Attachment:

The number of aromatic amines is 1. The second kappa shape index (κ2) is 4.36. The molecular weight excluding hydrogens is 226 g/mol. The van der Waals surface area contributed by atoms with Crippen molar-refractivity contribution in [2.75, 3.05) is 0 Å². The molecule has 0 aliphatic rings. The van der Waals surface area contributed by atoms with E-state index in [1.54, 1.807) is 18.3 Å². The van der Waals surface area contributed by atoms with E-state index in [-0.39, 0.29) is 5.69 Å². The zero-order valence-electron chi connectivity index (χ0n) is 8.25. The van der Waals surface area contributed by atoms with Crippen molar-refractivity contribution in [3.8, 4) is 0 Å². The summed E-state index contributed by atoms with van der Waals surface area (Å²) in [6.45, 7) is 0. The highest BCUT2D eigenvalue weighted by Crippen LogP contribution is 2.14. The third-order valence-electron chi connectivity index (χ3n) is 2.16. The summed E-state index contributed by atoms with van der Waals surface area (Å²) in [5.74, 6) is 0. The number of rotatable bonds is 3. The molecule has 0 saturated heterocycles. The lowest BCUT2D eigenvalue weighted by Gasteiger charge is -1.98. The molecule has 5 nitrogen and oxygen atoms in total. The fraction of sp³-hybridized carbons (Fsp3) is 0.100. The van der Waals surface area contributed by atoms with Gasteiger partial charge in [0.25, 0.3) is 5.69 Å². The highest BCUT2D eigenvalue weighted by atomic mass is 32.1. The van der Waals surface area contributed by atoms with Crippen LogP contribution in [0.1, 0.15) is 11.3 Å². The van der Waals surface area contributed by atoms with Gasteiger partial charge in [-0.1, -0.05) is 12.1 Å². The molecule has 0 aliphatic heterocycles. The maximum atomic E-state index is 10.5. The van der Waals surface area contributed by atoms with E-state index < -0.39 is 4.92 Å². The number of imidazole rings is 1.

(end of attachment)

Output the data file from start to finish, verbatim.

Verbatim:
The number of aromatic amines is 1. The second kappa shape index (κ2) is 4.36. The molecular weight excluding hydrogens is 226 g/mol. The van der Waals surface area contributed by atoms with Crippen molar-refractivity contribution in [2.75, 3.05) is 0 Å². The molecule has 0 aliphatic rings. The van der Waals surface area contributed by atoms with E-state index in [1.54, 1.807) is 18.3 Å². The van der Waals surface area contributed by atoms with E-state index in [-0.39, 0.29) is 5.69 Å². The zero-order valence-electron chi connectivity index (χ0n) is 8.25. The van der Waals surface area contributed by atoms with Crippen molar-refractivity contribution in [3.8, 4) is 0 Å². The summed E-state index contributed by atoms with van der Waals surface area (Å²) in [6.45, 7) is 0. The highest BCUT2D eigenvalue weighted by Crippen LogP contribution is 2.14. The third-order valence-electron chi connectivity index (χ3n) is 2.16. The summed E-state index contributed by atoms with van der Waals surface area (Å²) in [5.74, 6) is 0. The number of rotatable bonds is 3. The molecule has 0 saturated heterocycles. The lowest BCUT2D eigenvalue weighted by Gasteiger charge is -1.98. The molecule has 5 nitrogen and oxygen atoms in total. The fraction of sp³-hybridized carbons (Fsp3) is 0.100. The van der Waals surface area contributed by atoms with Gasteiger partial charge in [0.25, 0.3) is 5.69 Å². The highest BCUT2D eigenvalue weighted by atomic mass is 32.1. The van der Waals surface area contributed by atoms with Crippen LogP contribution in [0.1, 0.15) is 11.3 Å². The van der Waals surface area contributed by atoms with Gasteiger partial charge in [-0.1, -0.05) is 12.1 Å². The molecule has 0 aliphatic heterocycles. The maximum atomic E-state index is 10.5. The van der Waals surface area contributed by atoms with E-state index < -0.39 is 4.92 Å². The number of imidazole rings is 1.